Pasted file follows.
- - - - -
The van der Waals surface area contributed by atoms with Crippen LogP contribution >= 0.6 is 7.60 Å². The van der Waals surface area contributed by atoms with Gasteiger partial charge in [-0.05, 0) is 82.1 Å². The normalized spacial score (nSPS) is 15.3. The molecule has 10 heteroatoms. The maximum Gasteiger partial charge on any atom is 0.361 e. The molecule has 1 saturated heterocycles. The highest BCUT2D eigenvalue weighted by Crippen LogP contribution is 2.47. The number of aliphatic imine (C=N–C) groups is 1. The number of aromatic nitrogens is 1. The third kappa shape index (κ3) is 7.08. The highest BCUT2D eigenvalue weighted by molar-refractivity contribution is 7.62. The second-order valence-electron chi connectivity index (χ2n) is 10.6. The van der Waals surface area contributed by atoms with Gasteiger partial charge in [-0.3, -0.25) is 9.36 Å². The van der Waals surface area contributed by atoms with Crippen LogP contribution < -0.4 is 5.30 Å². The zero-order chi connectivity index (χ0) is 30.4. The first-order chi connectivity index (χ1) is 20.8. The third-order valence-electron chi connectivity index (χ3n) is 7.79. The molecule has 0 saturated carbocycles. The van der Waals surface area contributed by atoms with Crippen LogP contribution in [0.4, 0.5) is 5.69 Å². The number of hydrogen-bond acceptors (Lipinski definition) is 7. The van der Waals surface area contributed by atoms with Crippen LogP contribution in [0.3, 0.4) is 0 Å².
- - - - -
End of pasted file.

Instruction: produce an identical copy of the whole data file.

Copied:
The van der Waals surface area contributed by atoms with Crippen LogP contribution >= 0.6 is 7.60 Å². The van der Waals surface area contributed by atoms with Gasteiger partial charge in [-0.05, 0) is 82.1 Å². The normalized spacial score (nSPS) is 15.3. The molecule has 10 heteroatoms. The maximum Gasteiger partial charge on any atom is 0.361 e. The molecule has 1 saturated heterocycles. The highest BCUT2D eigenvalue weighted by Crippen LogP contribution is 2.47. The number of aliphatic imine (C=N–C) groups is 1. The number of aromatic nitrogens is 1. The third kappa shape index (κ3) is 7.08. The highest BCUT2D eigenvalue weighted by molar-refractivity contribution is 7.62. The second-order valence-electron chi connectivity index (χ2n) is 10.6. The van der Waals surface area contributed by atoms with Gasteiger partial charge in [-0.3, -0.25) is 9.36 Å². The van der Waals surface area contributed by atoms with Crippen LogP contribution < -0.4 is 5.30 Å². The zero-order chi connectivity index (χ0) is 30.4. The first-order chi connectivity index (χ1) is 20.8. The third-order valence-electron chi connectivity index (χ3n) is 7.79. The molecule has 0 saturated carbocycles. The van der Waals surface area contributed by atoms with Crippen LogP contribution in [0.4, 0.5) is 5.69 Å². The number of hydrogen-bond acceptors (Lipinski definition) is 7. The van der Waals surface area contributed by atoms with Crippen LogP contribution in [0.3, 0.4) is 0 Å².